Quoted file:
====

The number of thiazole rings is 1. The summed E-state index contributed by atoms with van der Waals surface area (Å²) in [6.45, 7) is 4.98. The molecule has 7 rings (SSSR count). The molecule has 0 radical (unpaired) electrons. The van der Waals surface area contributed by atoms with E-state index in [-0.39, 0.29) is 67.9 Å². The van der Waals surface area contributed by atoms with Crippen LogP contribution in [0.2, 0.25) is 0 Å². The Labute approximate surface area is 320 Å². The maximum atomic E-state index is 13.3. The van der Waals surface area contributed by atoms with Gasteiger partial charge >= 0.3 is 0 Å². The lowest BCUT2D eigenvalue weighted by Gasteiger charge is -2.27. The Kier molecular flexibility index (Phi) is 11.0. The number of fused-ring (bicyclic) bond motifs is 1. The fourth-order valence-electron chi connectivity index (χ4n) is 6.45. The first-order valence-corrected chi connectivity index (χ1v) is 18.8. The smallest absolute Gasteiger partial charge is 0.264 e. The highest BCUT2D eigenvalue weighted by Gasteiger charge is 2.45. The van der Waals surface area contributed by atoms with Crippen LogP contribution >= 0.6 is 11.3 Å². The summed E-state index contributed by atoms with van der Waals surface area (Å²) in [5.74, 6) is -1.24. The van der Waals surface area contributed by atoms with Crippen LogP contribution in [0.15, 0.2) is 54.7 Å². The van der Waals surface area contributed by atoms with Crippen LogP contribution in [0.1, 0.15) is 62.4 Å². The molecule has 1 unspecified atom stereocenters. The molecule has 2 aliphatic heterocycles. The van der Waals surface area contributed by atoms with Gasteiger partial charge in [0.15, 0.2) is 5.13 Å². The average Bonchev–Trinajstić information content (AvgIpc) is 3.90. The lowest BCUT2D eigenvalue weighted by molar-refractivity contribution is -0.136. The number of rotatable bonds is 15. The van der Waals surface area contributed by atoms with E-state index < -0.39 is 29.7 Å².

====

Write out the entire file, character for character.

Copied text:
The number of thiazole rings is 1. The summed E-state index contributed by atoms with van der Waals surface area (Å²) in [6.45, 7) is 4.98. The molecule has 7 rings (SSSR count). The molecule has 0 radical (unpaired) electrons. The van der Waals surface area contributed by atoms with E-state index in [-0.39, 0.29) is 67.9 Å². The van der Waals surface area contributed by atoms with Crippen LogP contribution in [0.2, 0.25) is 0 Å². The Labute approximate surface area is 320 Å². The maximum atomic E-state index is 13.3. The van der Waals surface area contributed by atoms with Gasteiger partial charge >= 0.3 is 0 Å². The lowest BCUT2D eigenvalue weighted by Gasteiger charge is -2.27. The Kier molecular flexibility index (Phi) is 11.0. The number of fused-ring (bicyclic) bond motifs is 1. The fourth-order valence-electron chi connectivity index (χ4n) is 6.45. The first-order valence-corrected chi connectivity index (χ1v) is 18.8. The smallest absolute Gasteiger partial charge is 0.264 e. The highest BCUT2D eigenvalue weighted by Gasteiger charge is 2.45. The van der Waals surface area contributed by atoms with Crippen LogP contribution >= 0.6 is 11.3 Å². The summed E-state index contributed by atoms with van der Waals surface area (Å²) in [5.74, 6) is -1.24. The van der Waals surface area contributed by atoms with Crippen LogP contribution in [0.15, 0.2) is 54.7 Å². The van der Waals surface area contributed by atoms with Crippen LogP contribution in [0.1, 0.15) is 62.4 Å². The molecule has 1 unspecified atom stereocenters. The molecule has 2 aliphatic heterocycles. The van der Waals surface area contributed by atoms with Gasteiger partial charge in [0.15, 0.2) is 5.13 Å². The average Bonchev–Trinajstić information content (AvgIpc) is 3.90. The lowest BCUT2D eigenvalue weighted by molar-refractivity contribution is -0.136. The number of rotatable bonds is 15. The van der Waals surface area contributed by atoms with E-state index < -0.39 is 29.7 Å².